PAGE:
Why you should seriously consider implementing data ops

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Data is more important now than ever, but as information flows and grows in greater volumes, organizations of all sizes face the perpetual challenge of how to store and analyze it effectively.

The complexities involved can seem overwhelming in isolation, yet with the rise of DataOps these can not only be overcome but actively exploited for the benefit of all involved.

If you are a newcomer to the concept of DataOps, or just need convincing about the advantages of implementing this type of strategy, here is a look at the reasons which might motivate you to investigate further.

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DataOps is a cross-discipline pursuit

One of the main aims of DataOps is to empower both data scientists and engineers with the means to communicate and collaborate with one another to help businesses glean actionable insights from the information that they generate.

Once you get an understanding of what DataOps really is, you will be able to appreciate why this interconnectedness between different departments and disciplines is so central to its success. Rather than groups of professionals working in isolation, it allows the intermingling of expertise and thus allows for solutions to be found and disasters to be averted collectively.

Complexity is counteracted

The reason that dealing with data has become such a momentous undertaking is that today there are so many systems involved, in addition to a whole host of workers being responsible for them, compounded by the cavalcade of data products that exist at the other end of the pipeline.

DataOps intends to use the combined might of individual teams so that bottlenecks can be eliminated, errors dealt with efficiently and automation implemented wherever possible so that information can flow smoothly and flexibly.

Predictability is also an important tenet of this practice, since the delivery of data is something which needs to happen consistently at all points.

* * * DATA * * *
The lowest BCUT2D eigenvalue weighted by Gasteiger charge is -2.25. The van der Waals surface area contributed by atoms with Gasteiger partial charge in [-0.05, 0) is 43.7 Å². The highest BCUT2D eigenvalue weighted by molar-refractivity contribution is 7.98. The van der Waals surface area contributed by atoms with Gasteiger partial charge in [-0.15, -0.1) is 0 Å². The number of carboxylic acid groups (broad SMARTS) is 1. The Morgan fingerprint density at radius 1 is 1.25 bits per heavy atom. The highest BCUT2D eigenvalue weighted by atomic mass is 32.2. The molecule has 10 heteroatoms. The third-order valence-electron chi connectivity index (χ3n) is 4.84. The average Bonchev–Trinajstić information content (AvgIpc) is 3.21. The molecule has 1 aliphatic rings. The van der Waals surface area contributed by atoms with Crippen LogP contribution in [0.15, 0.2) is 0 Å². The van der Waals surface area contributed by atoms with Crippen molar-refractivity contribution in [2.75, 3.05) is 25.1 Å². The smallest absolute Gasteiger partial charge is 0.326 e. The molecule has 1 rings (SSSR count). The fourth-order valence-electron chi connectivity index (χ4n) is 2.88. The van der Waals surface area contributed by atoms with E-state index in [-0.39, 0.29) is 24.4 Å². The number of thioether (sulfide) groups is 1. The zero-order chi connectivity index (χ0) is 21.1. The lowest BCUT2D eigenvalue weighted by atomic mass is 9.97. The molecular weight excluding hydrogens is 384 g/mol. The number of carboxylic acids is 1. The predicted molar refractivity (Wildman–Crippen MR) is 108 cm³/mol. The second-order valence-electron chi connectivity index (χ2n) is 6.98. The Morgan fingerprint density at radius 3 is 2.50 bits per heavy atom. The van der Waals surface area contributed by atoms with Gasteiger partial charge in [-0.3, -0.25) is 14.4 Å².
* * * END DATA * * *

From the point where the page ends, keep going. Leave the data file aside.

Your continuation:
While behind the scenes there will certainly be an unavoidable degree of complexity, the role played by DataOps is one of making this manageable.

Development is catalyzed

When working on data pipeline projects, traditionally it was necessary to cope with high volume processes in an entirely manual way, which ate into resources and also increased the likelihood of human error coming into play in determining the outcome.

DataOps intends to both speed up the development process and reduce the chances of complications occurring, making everything quicker as well as more resilient even when tighter schedules are being used.

Ideally this will mean that engineers are able to conclude work on one project and begin investigating the next big thing far faster than in the past, and with greater confidence that their efforts will have been fruitful.

Likewise the amount of time it takes to extrapolate actionable insights will be reduced in this context as well, while the scalability of solutions can be maximized to make sure that the organization is able to achieve optimal value from its investments.

Guarantees can be made

With a well regimented DataOps practice in place, it is possible for an organization to effectively set in stone a certain selection of truths that will be replicable for all employees who come in contact with information.

In short this involves guaranteeing that the data which is made available is not only accurate and available on tap, but that it is also comprehensively synchronized across any other relevant systems to ensure consistency and precision.

Automation is once again a cornerstone of this aspect of the practice, since it is difficult to achieve such guarantees on the scale that large organizations require using any older, manual techniques.

This ties into one of the other advantages of DataOps, which is to say that it has an incredibly focused aim; one which is not as broad or mutable as DevOps, to which it is regularly compared. Data is the unifying asset of DataOps and so it is much easier to construct an effective practice when this is kept in the forefront of the process.

Performance is a factor

In the world of data, it is not just the need to extrapolate impactful insights which is important, but also to be able to do this at a rate that renders them even more relevant.

DataOps is all about improving observability, so that the systems which play host to the data are themselves scrutinized in an effort to pinpoint performance problems and ultimately find ways to optimize them.

While automation can be used to a degree in this context, it is the human specialists who will benefit most from this aspect.

Conclusion

Whichever way you look at it, DataOps is here to stay and there are myriad perks that come with implementing an effective practice of this kind, so long as you are conscientious with your approach.

In particular it is organizations which want to get the edge over the competition, while also staying on top of their own data management responsibilities, that will have the most to gain.